Whisky Magazine Issue 2
This article is 14 years old and some information provided may be time sensitive. Please check all details of events, tours, opening times and other information before travelling or making arrangements.
Copyright Whisky Magazine © 1999-2013. All rights reserved. To use or reproduce part or all of this article please contact us for details of how you can do so legally.
Michael Jackson visits Sherlock's Home in Minnesota: he loves the bar, hates the pun
After a drink or three in a restful bar, I can find myself in deep philosophical thought. You know the sort of thing: ‘What chance encounters brought me to this point in my life? Why am I here? For that matter, why is this bar here?'
I suppose I should thank the American writer Alex Haley for one of my favourite bars. His quest in the 1970s for his origins led to the best-selling book Roots, which made genealogy a less nerdy pursuit. ‘It was the Roots thing,' laughs publican Bill Burdick, explaining his own journey. Burdick, from Rhode Island, was discouraged when he discovered that half of his forbears were horse thieves. Then he came upon a link, ‘cousins many times removed', with Peter Maxwell Stuart, who had just inherited Traquair House, at Innerleithen, near Peebles.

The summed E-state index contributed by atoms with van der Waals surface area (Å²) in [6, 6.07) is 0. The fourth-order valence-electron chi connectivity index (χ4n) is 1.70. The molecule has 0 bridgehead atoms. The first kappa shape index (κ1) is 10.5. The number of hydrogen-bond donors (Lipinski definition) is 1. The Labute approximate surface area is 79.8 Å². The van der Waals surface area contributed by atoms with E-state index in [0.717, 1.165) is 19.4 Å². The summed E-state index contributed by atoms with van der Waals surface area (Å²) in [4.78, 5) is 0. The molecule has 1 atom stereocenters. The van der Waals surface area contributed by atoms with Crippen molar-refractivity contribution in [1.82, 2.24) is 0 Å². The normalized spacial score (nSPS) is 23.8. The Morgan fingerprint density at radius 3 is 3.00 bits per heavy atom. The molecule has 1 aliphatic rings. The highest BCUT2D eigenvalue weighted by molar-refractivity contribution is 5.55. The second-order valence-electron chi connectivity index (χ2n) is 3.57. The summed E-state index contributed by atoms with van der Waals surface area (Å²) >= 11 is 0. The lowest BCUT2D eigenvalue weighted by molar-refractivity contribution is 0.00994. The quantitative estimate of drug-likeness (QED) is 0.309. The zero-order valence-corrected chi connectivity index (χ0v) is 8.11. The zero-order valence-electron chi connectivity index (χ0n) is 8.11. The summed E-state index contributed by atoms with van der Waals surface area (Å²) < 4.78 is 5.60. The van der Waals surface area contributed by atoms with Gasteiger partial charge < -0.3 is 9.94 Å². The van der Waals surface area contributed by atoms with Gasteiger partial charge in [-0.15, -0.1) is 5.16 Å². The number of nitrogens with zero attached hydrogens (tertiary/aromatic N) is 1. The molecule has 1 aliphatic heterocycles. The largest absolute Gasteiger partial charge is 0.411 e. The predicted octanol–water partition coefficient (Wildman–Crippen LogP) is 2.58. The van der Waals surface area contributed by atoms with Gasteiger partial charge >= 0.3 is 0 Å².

On succeeding to this border castle, Scotland's oldest inhabited house, Peter Maxwell Stuart had found an abandoned brewery in one of the wings. Once, every manor house made its own beer, just as it baked its own bread and butchered its own meat. Maxwell Stuart had put the brewery back into operation, and it still works today, in the hands of his redoubtable daughter Catherine.
From across the Atlantic, Burdick set his mind on a visit to Traquair. He was working for a restaurant chain, scouting for locations. On a business trip to Philadelphia for this purpose he was eating alone in a restaurant when he noticed the manageress. She was, he observed, very good at her job. They fell into conversation...